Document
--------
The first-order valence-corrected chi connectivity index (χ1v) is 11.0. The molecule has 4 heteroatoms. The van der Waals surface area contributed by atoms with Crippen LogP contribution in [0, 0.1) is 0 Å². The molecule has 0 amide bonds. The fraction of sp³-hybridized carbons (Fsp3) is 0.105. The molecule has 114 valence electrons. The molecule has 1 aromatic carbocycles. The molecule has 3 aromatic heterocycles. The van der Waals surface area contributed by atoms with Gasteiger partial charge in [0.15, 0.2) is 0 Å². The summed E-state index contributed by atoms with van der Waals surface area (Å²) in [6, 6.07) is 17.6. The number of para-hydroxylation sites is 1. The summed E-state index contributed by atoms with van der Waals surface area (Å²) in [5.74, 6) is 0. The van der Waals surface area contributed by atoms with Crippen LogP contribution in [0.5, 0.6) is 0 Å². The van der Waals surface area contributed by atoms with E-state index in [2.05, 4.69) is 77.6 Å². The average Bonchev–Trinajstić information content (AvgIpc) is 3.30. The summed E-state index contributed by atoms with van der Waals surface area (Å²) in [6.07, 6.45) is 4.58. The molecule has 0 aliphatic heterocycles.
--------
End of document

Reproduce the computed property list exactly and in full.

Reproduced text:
The first-order valence-corrected chi connectivity index (χ1v) is 11.0. The molecule has 4 heteroatoms. The van der Waals surface area contributed by atoms with Crippen LogP contribution in [0, 0.1) is 0 Å². The molecule has 0 amide bonds. The fraction of sp³-hybridized carbons (Fsp3) is 0.105. The molecule has 114 valence electrons. The molecule has 1 aromatic carbocycles. The molecule has 3 aromatic heterocycles. The van der Waals surface area contributed by atoms with Gasteiger partial charge in [0.15, 0.2) is 0 Å². The summed E-state index contributed by atoms with van der Waals surface area (Å²) in [6, 6.07) is 17.6. The number of para-hydroxylation sites is 1. The summed E-state index contributed by atoms with van der Waals surface area (Å²) in [5.74, 6) is 0. The van der Waals surface area contributed by atoms with Crippen LogP contribution in [0.5, 0.6) is 0 Å². The van der Waals surface area contributed by atoms with E-state index in [2.05, 4.69) is 77.6 Å². The average Bonchev–Trinajstić information content (AvgIpc) is 3.30. The summed E-state index contributed by atoms with van der Waals surface area (Å²) in [6.07, 6.45) is 4.58. The molecule has 0 aliphatic heterocycles.